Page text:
Low Emissivity Coated Glass, What is low emissivity coated glass

Low emissivity coated glass speaks to what is low emissivity coated glass and why use low emissivity coated glass.

This glass will improve the thermal performance substantially by the use of what is referred to as low e coating. Low e coatings are ultrathin, virtually transparent and almost colourless metallic coatings that selectively reflect solar radiation of different wavelengths.

They have a high visible light transmittance and depending on the particular coating, a low transmittance for some or all types of infra radiation developed heat. Low e coated glass is most commonly used as one of the two lights in double glazing, where it offers several benefits.

By reducing the radiant transfer of heat between individual lights, the overall thermal transmittance of the glazing unit is reduced to the extent that low e double glazing can meet or exceed the thermal performance of ordinary triple glazing. By reflecting the majority of the infrared component of solar radiation, low e double glazing can simultaneously provide high visible light transmittance with low solar heat gain, allowing such units to achieve the highest light to solar gain ratios of any insulated glass type.

By varying the properties of the low e coating and by combining it with different types of tinted glass, the performance characteristics of the glazing unit can be tailored to meet different needs. For buildings dominated by wintertime heating, low e units with high U factors which minimizes heat loss, and high solar heat gain coefficients, which promote wintertime solar heat gains, may be selected.

For buildings dominated by cooling loads, units with low solar heat gain, to minimize solar heating and lower visible light transmittance are used. Like laminated glass, low e coated glass has low UV radiation transmittance, a benefit to interior finishes and furnishings. Though less common, low e coated glass may also be used is single or triple glazing to improve the thermal performance of these glass types.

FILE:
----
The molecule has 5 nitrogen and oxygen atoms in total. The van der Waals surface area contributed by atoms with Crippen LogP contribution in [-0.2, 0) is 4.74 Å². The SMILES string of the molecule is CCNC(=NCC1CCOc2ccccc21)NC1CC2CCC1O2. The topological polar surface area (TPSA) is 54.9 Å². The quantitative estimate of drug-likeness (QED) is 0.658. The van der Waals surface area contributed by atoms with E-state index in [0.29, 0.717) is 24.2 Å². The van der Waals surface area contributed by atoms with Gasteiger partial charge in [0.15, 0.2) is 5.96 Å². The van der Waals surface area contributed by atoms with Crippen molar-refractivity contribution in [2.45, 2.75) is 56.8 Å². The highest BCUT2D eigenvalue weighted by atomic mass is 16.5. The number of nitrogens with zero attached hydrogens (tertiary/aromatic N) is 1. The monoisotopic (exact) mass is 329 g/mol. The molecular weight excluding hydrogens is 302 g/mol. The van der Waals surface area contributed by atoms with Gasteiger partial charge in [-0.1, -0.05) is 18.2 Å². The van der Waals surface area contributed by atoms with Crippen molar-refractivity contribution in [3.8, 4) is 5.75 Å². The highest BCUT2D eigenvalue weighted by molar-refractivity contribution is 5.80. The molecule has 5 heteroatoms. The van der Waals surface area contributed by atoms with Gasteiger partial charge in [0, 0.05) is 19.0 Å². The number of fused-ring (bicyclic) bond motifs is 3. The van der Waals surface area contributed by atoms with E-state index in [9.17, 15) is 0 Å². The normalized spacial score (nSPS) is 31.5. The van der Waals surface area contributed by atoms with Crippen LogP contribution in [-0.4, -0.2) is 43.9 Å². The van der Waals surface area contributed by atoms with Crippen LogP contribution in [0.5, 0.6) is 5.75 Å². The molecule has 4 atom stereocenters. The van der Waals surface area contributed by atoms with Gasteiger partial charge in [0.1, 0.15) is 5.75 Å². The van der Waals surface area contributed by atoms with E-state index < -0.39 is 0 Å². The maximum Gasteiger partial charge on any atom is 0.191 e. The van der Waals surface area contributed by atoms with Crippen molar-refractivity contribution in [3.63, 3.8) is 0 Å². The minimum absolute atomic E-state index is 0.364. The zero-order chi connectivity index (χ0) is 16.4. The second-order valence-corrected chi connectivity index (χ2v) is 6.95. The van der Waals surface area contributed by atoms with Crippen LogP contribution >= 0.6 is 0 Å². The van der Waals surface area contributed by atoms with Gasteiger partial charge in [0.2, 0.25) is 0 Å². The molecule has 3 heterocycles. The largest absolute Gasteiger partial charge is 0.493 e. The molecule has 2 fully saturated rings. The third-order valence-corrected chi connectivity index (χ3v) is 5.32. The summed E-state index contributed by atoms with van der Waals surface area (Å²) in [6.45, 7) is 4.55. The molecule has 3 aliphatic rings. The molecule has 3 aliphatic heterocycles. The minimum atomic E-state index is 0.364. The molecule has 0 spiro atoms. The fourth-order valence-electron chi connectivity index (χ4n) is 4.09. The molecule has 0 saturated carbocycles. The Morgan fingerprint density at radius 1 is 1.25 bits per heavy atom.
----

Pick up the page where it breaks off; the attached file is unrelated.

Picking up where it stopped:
When specifying glass with any type of coating whether low e glass or reflective coated glass, it is necessary to specify on which glass surface the coating is to be located. By convention, glass surfaces are numbered starting from the exterior side of a glazing and working inward.

In single glazing and working outward, the outward face is surface number 1 and the inward face is surface number 2.

In double glazing the outward face of the outer glass light is surface number 1 and the inward face of this light is surface number 2, the outward face of the inner glass light is surface number 3, and its inward face is surface number 4.

In low e double glazing, the low e double glazing, the low e coating is most commonly located on the number 2 surface, although, where a high solar heat gain coefficient is desired, it may be located on the number 3 surface instead.

Low e coatings can also be applied to very thin membranes of transparent plastic. One or two of these plastic films can be installed within the centre of the airspace or gas space of a double glazed unit, stretched tight, parallel to the sheets of glass, where they act as virtually weightless additional glazing elements. Combined with selective properties of the low e coating, thermal performance values ranging from R-6 to R-20 are claimed by manufacturers of these films.

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